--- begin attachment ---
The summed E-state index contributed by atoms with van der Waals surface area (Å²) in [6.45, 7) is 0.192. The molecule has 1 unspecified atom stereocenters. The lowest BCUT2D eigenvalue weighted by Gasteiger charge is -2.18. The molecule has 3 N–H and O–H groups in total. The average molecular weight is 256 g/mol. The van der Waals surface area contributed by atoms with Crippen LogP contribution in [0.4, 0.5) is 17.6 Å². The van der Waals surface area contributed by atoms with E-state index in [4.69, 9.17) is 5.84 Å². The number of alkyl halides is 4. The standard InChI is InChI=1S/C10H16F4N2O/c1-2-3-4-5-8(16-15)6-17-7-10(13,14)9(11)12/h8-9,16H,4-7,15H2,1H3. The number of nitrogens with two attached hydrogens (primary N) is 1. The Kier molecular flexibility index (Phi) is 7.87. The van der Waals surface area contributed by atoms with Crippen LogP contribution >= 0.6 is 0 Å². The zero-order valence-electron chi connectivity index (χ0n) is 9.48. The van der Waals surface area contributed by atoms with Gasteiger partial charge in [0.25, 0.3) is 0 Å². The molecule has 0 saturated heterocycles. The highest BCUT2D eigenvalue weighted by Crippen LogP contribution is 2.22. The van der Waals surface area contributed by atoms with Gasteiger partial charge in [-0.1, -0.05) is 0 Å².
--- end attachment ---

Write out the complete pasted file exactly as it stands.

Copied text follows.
The summed E-state index contributed by atoms with van der Waals surface area (Å²) in [6.45, 7) is 0.192. The molecule has 1 unspecified atom stereocenters. The lowest BCUT2D eigenvalue weighted by Gasteiger charge is -2.18. The molecule has 3 N–H and O–H groups in total. The average molecular weight is 256 g/mol. The van der Waals surface area contributed by atoms with Crippen LogP contribution in [0.4, 0.5) is 17.6 Å². The van der Waals surface area contributed by atoms with E-state index in [4.69, 9.17) is 5.84 Å². The number of alkyl halides is 4. The standard InChI is InChI=1S/C10H16F4N2O/c1-2-3-4-5-8(16-15)6-17-7-10(13,14)9(11)12/h8-9,16H,4-7,15H2,1H3. The number of nitrogens with two attached hydrogens (primary N) is 1. The Kier molecular flexibility index (Phi) is 7.87. The van der Waals surface area contributed by atoms with Crippen LogP contribution >= 0.6 is 0 Å². The zero-order valence-electron chi connectivity index (χ0n) is 9.48. The van der Waals surface area contributed by atoms with Gasteiger partial charge in [0.25, 0.3) is 0 Å². The molecule has 0 saturated heterocycles. The highest BCUT2D eigenvalue weighted by Crippen LogP contribution is 2.22. The van der Waals surface area contributed by atoms with Gasteiger partial charge in [-0.1, -0.05) is 0 Å².